How to Strengthen Baby Teeth?

Updated on October 21, 2010
K.C. asks from Buzzards Bay, MA
7 answers

My son recently was seen by a dentist who said he had a few cavities in his baby teeth (no doubt due to all the juice he drank, which is now banned!). He suggested filling and drilling under general anesthesia, but the cavities are very small and just in the beginning stages. What I want to know is if there is anything out there that I can use on his teeth to halt the decay. Are there alternatives to filling and drilling that you have used on children? I have heard of paint-on fluoride varnish and ozone therapy and would love to know if anyone has used there too.

What is your opinion on Fluoride?


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answers from Cincinnati on

I have not used the fluoride varnish I would FIRST get a second mom had us at the dentist and he wanted to do all this stuff and she got another opion (because the cost was goign to be alot) and it ended up we were docs "suface" cavities may be his way of being OVER cautious. Surface cavities in my opion can wait. When you drill teeth all that shaking and rattling looses the existing enamal which can then cause more caviites down the road because your teeth are now weeker. I would the switch your son to a senative toothpaste. Can he use mouthwash?? I SWEAR BY LISTERINE (not a generic kind either, you need the actual brand Listerine) for your son, get the orange one . Make sure he rinses for 1 min in the morning and 1 min before brushing his teeth at night....then keep up the good habits of limiting juice...once he baby teeth come out, you can start with a fresh set of choppers :)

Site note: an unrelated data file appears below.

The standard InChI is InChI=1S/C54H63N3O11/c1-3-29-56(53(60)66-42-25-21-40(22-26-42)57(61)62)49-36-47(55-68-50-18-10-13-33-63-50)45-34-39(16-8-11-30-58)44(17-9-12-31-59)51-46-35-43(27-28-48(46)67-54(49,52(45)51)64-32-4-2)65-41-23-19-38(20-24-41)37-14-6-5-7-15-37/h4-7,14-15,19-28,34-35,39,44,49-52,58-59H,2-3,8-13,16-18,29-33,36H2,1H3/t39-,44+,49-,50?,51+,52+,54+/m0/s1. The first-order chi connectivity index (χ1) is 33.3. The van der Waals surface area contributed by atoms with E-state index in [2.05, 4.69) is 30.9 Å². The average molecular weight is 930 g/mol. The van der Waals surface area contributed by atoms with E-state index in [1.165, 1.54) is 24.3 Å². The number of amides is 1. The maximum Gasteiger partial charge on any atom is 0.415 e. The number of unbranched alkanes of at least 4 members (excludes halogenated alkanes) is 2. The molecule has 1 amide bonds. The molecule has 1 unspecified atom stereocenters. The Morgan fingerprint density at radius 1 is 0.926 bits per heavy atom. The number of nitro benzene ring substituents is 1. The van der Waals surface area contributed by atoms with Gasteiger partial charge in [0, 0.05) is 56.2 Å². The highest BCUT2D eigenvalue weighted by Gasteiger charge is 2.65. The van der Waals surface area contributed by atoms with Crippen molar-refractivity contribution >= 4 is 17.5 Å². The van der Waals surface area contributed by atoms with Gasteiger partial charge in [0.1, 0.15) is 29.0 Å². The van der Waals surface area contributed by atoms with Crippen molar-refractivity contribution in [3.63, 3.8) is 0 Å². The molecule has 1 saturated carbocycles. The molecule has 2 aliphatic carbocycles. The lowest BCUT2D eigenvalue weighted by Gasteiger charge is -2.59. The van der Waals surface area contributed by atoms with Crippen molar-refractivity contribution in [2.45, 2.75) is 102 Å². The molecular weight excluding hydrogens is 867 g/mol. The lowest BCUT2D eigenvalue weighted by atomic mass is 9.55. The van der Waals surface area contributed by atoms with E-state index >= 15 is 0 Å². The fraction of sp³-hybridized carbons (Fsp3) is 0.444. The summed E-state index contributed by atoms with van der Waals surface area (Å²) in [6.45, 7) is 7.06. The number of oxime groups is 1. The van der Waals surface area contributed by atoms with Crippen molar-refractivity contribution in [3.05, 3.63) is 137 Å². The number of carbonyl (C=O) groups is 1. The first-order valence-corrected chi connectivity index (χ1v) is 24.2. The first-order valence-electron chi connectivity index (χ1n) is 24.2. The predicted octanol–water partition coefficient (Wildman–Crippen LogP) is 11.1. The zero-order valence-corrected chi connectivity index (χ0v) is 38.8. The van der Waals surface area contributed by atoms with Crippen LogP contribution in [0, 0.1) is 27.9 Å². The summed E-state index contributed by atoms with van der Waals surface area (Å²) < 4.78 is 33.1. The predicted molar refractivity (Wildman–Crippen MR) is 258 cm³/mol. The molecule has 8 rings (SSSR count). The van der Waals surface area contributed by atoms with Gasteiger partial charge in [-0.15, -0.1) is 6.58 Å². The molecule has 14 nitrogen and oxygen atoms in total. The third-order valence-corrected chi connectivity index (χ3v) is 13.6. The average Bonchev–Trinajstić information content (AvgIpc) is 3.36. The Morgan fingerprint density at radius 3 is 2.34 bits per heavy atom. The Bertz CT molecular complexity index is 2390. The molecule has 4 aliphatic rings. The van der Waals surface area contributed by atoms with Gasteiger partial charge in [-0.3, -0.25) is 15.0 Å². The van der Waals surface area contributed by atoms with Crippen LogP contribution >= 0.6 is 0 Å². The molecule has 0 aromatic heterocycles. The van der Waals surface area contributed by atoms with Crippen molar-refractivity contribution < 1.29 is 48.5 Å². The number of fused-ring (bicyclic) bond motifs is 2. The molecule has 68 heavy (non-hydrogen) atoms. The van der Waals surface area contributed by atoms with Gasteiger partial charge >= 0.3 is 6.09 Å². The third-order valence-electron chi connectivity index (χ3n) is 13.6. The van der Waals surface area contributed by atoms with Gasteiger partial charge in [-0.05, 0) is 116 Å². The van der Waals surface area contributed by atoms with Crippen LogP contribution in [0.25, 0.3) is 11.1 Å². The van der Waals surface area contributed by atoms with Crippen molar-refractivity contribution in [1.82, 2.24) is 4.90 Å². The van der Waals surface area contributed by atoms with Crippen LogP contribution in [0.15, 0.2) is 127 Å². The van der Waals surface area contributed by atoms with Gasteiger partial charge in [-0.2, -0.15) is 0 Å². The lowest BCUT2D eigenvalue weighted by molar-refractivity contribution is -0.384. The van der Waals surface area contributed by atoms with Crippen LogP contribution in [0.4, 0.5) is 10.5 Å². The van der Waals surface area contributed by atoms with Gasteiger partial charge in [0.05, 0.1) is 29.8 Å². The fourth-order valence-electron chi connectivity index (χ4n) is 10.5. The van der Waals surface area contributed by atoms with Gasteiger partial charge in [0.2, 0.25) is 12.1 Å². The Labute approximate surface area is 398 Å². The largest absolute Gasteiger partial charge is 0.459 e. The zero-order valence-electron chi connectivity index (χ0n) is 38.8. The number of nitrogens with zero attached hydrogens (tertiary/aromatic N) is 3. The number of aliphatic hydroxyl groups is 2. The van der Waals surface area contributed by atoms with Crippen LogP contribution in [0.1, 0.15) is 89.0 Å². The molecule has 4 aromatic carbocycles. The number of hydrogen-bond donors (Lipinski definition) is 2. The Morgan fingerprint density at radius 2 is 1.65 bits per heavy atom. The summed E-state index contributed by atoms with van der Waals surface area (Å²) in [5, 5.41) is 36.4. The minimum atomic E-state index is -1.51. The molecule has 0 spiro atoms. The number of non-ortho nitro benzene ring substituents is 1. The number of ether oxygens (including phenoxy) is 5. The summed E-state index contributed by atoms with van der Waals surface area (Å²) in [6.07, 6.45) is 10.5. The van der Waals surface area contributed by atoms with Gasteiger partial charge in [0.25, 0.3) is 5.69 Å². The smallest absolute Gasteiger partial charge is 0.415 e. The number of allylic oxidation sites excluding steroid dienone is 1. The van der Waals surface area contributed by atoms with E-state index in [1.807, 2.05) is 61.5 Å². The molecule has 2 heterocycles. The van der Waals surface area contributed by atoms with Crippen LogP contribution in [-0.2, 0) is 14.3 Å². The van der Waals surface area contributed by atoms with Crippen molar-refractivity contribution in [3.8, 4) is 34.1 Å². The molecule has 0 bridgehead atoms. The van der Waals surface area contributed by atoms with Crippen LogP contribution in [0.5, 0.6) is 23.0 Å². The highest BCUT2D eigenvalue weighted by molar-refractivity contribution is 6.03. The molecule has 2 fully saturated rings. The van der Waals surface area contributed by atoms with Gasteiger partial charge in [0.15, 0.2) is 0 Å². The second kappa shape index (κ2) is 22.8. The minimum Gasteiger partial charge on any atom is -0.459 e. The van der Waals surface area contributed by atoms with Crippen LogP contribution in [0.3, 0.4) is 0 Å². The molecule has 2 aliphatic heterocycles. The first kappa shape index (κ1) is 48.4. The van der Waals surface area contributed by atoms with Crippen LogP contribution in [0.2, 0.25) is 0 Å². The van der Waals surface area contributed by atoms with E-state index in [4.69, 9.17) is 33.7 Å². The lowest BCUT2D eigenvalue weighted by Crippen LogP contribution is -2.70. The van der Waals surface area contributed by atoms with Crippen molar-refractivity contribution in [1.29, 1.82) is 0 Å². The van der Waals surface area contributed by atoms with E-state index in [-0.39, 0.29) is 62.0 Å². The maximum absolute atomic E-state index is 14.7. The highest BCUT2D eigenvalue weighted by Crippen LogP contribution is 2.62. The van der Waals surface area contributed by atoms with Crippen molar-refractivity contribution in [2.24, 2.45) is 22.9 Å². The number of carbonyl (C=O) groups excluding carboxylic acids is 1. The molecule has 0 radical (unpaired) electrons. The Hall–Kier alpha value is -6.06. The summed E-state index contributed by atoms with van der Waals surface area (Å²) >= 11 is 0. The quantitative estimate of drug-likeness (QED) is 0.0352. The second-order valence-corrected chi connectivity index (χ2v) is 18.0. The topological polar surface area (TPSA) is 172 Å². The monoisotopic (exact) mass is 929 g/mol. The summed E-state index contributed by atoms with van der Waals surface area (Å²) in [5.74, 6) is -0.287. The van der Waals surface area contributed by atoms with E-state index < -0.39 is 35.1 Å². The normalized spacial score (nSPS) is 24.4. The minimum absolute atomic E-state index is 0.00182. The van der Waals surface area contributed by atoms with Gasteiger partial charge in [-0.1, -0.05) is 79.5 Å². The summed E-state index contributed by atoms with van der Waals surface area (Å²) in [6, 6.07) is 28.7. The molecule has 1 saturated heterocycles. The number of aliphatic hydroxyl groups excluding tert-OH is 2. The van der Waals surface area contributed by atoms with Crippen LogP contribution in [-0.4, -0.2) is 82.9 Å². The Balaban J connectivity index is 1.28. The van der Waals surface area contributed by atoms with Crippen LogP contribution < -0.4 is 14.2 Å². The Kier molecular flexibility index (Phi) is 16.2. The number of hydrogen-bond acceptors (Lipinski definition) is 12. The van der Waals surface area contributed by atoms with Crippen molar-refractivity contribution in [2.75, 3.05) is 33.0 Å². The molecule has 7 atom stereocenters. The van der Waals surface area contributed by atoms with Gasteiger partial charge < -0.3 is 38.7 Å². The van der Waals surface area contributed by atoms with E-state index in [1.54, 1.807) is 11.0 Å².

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answers from Springfield on

We used Gel-Kam, a topical flouride toothpaste from Colgate that you get from the pharmacist OTC. Under the direction of my son's dentist from the Boston Children's Hospital (that's right, we drove 3.5 hours to find a second opinion beyond "drill and fill") we rubbed a tiny amount over all tooth surfaces each night before bed. It worked really really well. It stained his teeth brown but hardened the cavities and arrested the decay. When he was 3, he was mature enough to allow the dentist to cap the most severely decayed teeth with a touch of strawberry flavored laughing gas.

I highly recommend a second opinion. It is worth it. Putting a little one under general anesthesia carries a lot of risk. If you must, you must but if there are alternatives that are less risky they are worth pursuing.

The Children's Hospital has a very advanced dentistry department.

1 mom found this helpful


answers from Houston on

if the weakness formed while the teeth were growing in then the damage is done im afraid, my poor almost 2 year old has 4 milk carries on her teeth, they developed when she was not eating sugary foods, or drinking juice, they developed with ONLY my breast milk, and because she nursed during sleep.

These teeth make me sad every day, and i will not put her under till after the age of two, i have read horror stories.

these cavities are happening so much more today than ever before, i think there is an unseen culprit, i was vigilant in her dental care, brushing her gums and staying away from tap water and corrosive food. to no avail.

1 mom found this helpful


answers from Los Angeles on

my belief: for strong bones and strong teeth, lots of milk which is full of calcium, spinach and brocolli also has loads of calcium in it. i notice a huge difference even in my own teeth when I include these in my diet.

1 mom found this helpful


answers from Santa Fe on

I am a little concerned about the response from Lisa W. Of course, I mean no disrespect to Lisa W. I would simply like to offer some professional advice.

I am a board-certified pediatric dentist and I strongly discourage using the “orange Listerine.” It contains approximately 21% alcohol!

Listerine does make a fluoride mouth rinse for kids called “Listerine Smart Rinse” which comes in 2 flavors and contains NO ALCOHOL.

Regarding Lisa W’s comments about enamel, removing dental decay with a handpiece will not weaken or “loosen” the remaining enamel. Enamel is the hardest mineralized tissue in your body. If it was so unstable, we would not ever be able to chew or eat comfortably.

Because enamel has such a high mineral content, it can be demineralized. This means that acids can dissolve enamel. When this happens, you have dental caries, which is the disease that causes “cavities.”